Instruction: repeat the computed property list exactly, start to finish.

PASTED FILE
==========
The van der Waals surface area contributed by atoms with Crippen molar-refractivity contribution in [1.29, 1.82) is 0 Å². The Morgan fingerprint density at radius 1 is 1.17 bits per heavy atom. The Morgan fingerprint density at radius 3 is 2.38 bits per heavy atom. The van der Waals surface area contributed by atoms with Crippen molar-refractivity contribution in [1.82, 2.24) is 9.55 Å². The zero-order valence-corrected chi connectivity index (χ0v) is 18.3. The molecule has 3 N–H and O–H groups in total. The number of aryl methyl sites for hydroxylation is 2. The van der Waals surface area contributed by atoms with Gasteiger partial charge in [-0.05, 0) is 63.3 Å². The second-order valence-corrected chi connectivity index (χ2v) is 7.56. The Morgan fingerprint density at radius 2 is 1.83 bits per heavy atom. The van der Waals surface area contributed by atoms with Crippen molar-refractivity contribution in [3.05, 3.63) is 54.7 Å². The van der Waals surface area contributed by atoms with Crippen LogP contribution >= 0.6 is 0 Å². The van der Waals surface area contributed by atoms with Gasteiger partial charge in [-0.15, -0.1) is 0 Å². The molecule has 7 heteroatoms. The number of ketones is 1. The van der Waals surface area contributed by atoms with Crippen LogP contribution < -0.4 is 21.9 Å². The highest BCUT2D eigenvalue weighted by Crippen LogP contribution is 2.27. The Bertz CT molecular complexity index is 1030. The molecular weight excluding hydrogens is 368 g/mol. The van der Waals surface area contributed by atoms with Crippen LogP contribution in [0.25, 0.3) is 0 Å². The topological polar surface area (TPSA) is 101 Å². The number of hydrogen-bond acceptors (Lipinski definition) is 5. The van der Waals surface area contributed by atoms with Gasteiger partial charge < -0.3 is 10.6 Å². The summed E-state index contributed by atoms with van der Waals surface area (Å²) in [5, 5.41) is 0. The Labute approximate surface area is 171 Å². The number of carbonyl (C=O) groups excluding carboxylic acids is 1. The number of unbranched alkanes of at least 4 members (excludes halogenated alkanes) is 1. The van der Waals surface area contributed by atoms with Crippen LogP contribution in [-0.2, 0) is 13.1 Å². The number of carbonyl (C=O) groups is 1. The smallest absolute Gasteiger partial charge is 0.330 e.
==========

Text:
The van der Waals surface area contributed by atoms with Crippen molar-refractivity contribution in [1.29, 1.82) is 0 Å². The Morgan fingerprint density at radius 1 is 1.17 bits per heavy atom. The Morgan fingerprint density at radius 3 is 2.38 bits per heavy atom. The van der Waals surface area contributed by atoms with Crippen molar-refractivity contribution in [1.82, 2.24) is 9.55 Å². The zero-order valence-corrected chi connectivity index (χ0v) is 18.3. The molecule has 3 N–H and O–H groups in total. The number of aryl methyl sites for hydroxylation is 2. The van der Waals surface area contributed by atoms with Gasteiger partial charge in [-0.05, 0) is 63.3 Å². The second-order valence-corrected chi connectivity index (χ2v) is 7.56. The Morgan fingerprint density at radius 2 is 1.83 bits per heavy atom. The van der Waals surface area contributed by atoms with Crippen molar-refractivity contribution in [3.05, 3.63) is 54.7 Å². The van der Waals surface area contributed by atoms with Crippen LogP contribution >= 0.6 is 0 Å². The van der Waals surface area contributed by atoms with Gasteiger partial charge in [-0.15, -0.1) is 0 Å². The molecule has 7 heteroatoms. The number of ketones is 1. The van der Waals surface area contributed by atoms with Crippen LogP contribution < -0.4 is 21.9 Å². The highest BCUT2D eigenvalue weighted by Crippen LogP contribution is 2.27. The Bertz CT molecular complexity index is 1030. The molecular weight excluding hydrogens is 368 g/mol. The van der Waals surface area contributed by atoms with Crippen LogP contribution in [0.25, 0.3) is 0 Å². The topological polar surface area (TPSA) is 101 Å². The number of hydrogen-bond acceptors (Lipinski definition) is 5. The van der Waals surface area contributed by atoms with Gasteiger partial charge < -0.3 is 10.6 Å². The summed E-state index contributed by atoms with van der Waals surface area (Å²) in [5, 5.41) is 0. The Labute approximate surface area is 171 Å². The number of carbonyl (C=O) groups excluding carboxylic acids is 1. The number of unbranched alkanes of at least 4 members (excludes halogenated alkanes) is 1. The van der Waals surface area contributed by atoms with Crippen LogP contribution in [-0.2, 0) is 13.1 Å². The number of carbonyl (C=O) groups is 1. The smallest absolute Gasteiger partial charge is 0.330 e.